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The Age of Wonder: How the Romantic…

The Age of Wonder: How the Romantic Generation Discovered the Beauty and… (edition 2009)

by Richard Holmes

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2,187544,945 (4.06)153
"The Age of Wonder" explores the earliest ideas of deep time and space, and the explorers of "dynamic science": an infinite, mysterious Nature waiting to be discovered. Three lives dominate the book: William Herschel, his sister Caroline, and Humphry Davy.
Title:The Age of Wonder: How the Romantic Generation Discovered the Beauty and Terror of Science
Authors:Richard Holmes
Info:Pantheon (2009), Hardcover, 576 pages
Collections:Your library
Tags:history of science, ebook

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The Age of Wonder: How the Romantic Generation Discovered the Beauty and Terror of Science by Richard Holmes


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Showing 1-5 of 53 (next | show all)
Would have given it at least four stars after the first half but the second kind of slowed the pace. A little in awe of how much poetry and literature he included (which is also why the pace started to drag). ( )
1 vote carliwi | Sep 23, 2019 |
Biographies of some important figures of British-adjacent science at the end of the eighteenth century, including their perspectives on the relationship of science to the humanities. If you really enjoy reading about the eighteenth century, this is good; it was nice to learn about the German immigrant astronomer Caroline Herschel, whose discoveries were significant and celebrated in her day along with those of her brother William, despite his far greater opportunities. ( )
1 vote rivkat | Aug 16, 2019 |
An insightful, detailed history of the "second scientific revolution", from about the 1760s to the 1830s, as covered here. Besides the wealth of knowledge presented, the means of presentation also hooked me. Within are in-depth biographies of the men, and significantly a few women, whose ground-breaking pursuits help define the era.

The first chapter, "Joseph Banks in Paradise", is great, portraying not only his botanical exploits while aboard Cook's 1st expedition, but his curiosity about the humans he meets, their customs, sexual practices, etc. which "demanded a new science of explanation" (and thus, anthropology is born). On we go to Chapter 2, "Herschel on the Moon", about Wilhelm (William) Herschel's - and his stargazing sister Caroline's - remarkable emergence from meager roots in Hanover, Germany, to find inspiration in England as the premier astronomer(s) of the era. His determination to build large reflector telescopes, and the wonders he discovers, makes this chapter worth the price of admission alone, for me.

The book also pitch-perfectly chronicles the earliest attempts at ballooning, one of the first exhibited described as "enormous, a monster; seventy feet high, and gloriously decorated in blue, with golden mythological figures." He helps us imagine what a spectacle this must have been above the Seine in Paris, 1783. The most detailed biography here is of Sir Humphrey Davy, polymath and incredibly audacious experimenter, who made great inroads in chemistry. This was my intro to a remarkable mind. Romantic poets of the period are given liberal attention, given how influenced many were by the fascinating discoveries of the day. Davy was himself an author, and we also read excerpts from Samuel Coleridge (Holmes is his biographer). Mary Shelley rightly gets her own chapter, "Dr Frankenstein and the Soul".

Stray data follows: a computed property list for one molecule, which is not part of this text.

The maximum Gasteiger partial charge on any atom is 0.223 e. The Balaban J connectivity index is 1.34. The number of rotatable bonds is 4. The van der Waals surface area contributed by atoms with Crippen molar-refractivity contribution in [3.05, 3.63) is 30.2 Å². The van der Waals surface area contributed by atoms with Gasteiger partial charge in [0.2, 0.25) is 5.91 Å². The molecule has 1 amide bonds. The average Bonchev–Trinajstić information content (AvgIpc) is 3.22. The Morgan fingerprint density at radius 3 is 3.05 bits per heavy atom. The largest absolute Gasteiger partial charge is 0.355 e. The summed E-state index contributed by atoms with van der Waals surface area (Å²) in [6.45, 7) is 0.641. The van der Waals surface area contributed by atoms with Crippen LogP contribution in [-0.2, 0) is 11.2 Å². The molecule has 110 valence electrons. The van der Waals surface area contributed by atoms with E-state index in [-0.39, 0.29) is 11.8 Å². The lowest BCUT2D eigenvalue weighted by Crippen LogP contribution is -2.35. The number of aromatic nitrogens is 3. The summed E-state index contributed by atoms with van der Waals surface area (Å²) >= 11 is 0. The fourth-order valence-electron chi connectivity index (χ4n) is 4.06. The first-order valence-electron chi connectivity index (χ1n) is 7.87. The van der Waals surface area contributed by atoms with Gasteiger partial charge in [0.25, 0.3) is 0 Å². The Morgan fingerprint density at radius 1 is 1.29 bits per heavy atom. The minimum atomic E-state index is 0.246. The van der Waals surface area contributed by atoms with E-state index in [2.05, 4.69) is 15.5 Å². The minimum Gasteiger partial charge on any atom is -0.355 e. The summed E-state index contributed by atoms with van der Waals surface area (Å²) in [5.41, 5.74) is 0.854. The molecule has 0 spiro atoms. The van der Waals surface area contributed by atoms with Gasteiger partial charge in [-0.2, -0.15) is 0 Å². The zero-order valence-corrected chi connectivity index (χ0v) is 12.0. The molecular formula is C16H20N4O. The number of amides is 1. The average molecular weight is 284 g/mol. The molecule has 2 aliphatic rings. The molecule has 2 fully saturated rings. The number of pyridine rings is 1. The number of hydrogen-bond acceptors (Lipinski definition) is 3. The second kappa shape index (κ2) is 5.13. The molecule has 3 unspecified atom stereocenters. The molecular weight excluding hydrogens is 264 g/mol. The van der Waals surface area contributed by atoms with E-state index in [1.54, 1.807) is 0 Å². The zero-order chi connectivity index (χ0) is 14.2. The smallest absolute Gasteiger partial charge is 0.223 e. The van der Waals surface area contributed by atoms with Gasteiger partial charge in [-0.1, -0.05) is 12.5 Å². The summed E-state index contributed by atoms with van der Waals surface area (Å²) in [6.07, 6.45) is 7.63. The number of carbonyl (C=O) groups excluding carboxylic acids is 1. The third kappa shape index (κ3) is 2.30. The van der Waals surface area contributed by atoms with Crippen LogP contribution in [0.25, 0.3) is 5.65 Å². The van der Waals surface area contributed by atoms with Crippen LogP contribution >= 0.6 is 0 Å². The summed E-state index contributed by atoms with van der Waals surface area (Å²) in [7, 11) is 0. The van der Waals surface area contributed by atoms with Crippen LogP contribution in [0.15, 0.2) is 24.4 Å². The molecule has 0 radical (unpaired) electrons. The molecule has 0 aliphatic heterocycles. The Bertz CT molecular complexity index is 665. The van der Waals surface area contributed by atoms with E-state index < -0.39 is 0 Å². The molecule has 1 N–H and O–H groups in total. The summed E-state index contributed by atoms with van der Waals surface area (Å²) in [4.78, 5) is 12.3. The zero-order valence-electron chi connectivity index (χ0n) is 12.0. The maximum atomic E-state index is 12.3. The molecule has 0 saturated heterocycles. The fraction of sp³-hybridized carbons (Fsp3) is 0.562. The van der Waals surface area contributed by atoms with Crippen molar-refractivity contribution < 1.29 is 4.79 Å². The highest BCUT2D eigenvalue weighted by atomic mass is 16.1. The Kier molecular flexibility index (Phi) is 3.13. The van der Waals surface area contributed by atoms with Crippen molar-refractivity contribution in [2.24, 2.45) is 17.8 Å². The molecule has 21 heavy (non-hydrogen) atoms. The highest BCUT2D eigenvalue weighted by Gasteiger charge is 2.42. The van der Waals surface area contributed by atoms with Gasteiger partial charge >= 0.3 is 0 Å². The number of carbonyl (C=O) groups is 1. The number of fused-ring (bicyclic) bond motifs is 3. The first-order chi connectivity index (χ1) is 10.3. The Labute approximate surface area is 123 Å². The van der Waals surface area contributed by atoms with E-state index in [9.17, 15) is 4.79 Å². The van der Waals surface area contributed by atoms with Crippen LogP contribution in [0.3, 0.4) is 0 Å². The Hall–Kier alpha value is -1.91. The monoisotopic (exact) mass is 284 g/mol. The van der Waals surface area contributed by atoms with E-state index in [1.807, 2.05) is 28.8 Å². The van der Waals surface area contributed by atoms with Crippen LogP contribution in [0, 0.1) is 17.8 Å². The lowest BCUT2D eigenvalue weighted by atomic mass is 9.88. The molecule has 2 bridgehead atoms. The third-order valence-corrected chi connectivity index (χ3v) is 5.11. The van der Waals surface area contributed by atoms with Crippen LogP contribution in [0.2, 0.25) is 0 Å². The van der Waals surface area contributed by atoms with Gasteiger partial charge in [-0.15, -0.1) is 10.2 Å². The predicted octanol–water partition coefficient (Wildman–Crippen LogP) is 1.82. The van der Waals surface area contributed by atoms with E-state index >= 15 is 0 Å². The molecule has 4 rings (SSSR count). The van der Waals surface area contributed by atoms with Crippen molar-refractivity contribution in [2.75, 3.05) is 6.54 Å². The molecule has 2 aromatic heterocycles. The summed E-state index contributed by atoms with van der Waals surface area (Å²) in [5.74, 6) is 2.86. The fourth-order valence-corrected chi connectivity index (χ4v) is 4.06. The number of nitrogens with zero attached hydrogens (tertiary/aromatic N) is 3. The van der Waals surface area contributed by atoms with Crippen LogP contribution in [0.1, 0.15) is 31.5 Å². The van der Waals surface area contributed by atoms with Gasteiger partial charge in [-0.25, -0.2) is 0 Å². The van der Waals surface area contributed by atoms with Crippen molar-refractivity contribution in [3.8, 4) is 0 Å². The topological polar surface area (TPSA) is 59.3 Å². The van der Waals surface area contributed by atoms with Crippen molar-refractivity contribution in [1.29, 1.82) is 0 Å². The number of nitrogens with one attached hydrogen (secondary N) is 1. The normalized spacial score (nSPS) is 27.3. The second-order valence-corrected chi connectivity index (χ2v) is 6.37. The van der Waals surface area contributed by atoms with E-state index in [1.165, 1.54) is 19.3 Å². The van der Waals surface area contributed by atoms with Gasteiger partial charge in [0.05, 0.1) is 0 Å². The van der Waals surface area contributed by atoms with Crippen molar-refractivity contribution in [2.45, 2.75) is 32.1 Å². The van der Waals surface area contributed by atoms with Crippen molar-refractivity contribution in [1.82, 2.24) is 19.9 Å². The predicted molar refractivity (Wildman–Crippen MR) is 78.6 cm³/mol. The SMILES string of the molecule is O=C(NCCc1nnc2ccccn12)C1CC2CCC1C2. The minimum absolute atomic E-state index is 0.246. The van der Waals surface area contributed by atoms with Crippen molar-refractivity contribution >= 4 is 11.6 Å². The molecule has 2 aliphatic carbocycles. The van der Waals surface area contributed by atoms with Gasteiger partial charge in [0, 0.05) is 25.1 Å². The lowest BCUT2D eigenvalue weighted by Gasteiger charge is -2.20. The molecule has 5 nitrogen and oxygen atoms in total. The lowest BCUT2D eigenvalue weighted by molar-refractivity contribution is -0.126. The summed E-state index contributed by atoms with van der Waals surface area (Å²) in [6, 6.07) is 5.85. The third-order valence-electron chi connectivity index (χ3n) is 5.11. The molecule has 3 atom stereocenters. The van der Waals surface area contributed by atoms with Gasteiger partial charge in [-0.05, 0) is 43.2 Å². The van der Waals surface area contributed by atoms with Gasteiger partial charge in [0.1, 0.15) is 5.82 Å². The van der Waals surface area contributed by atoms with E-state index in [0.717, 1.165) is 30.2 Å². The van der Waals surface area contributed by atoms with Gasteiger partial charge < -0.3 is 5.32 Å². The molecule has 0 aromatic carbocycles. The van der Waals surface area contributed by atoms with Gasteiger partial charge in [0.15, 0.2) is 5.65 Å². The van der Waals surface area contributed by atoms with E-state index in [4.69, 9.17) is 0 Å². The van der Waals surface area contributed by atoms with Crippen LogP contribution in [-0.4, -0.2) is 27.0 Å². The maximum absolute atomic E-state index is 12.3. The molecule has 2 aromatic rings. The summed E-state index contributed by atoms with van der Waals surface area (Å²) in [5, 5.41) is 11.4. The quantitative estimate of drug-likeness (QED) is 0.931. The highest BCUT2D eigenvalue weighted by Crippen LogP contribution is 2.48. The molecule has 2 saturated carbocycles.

Terrific reading. Very immersive. Anglocentric, but justifiably. It goes quite long, though I fairly raced through it. Recommended for anyone interested in a truly wondrous period. ( )
1 vote ThoughtPolice | Jan 5, 2019 |
Circumnavigation of the globe, the sighting of Uranus, balloon flight, James Banks in Tahiti, William Herschel in deep space, Mungo Park in Africa, Humphry Davy in his lab conducting wild experiments with Coleridge, Southey and co.--this is the Age of Wonder. Terrific exploration of the daring scientific pursuit in the late 18th and early 19th centuries that inspired the Romantics. ( )
  beaujoe | Nov 11, 2018 |
This is a fascinating account of the growth of science in Romantic Age of the late 18th and early 19th centuries. Holmes looks at the period through the lives of ground-breaking scientists, and illuminates the intersections between science, literature, and art during the period.

Among the scientists discussed in detail are Joseph Banks, William and Caroline Herschel, Humphrey Davy, Michael Faraday, and a collection of truly nutty but ground-breaking (or is that, and ground-breaking) balloonists.

One of the most engaging aspects of science in this period is that it was all new enough that any smart, interested person with some (not necessarily large) resources could potentially make an important contribution. Joseph Banks was educated as a botanist, and made one of his greatest contributions with detailed and insightful anthropological observations of the Tahitians. William Herschel was trained as a musician, and his sister Caroline barely educated at all; they became prominent astronomers who made major contributions to the study of the heavens. Michael Faraday was a bookseller who was hired by Humphrey Davy as a lab assistant. Some of these men were born wealthy; some were not. None started out on the path where they made their greatest contributions.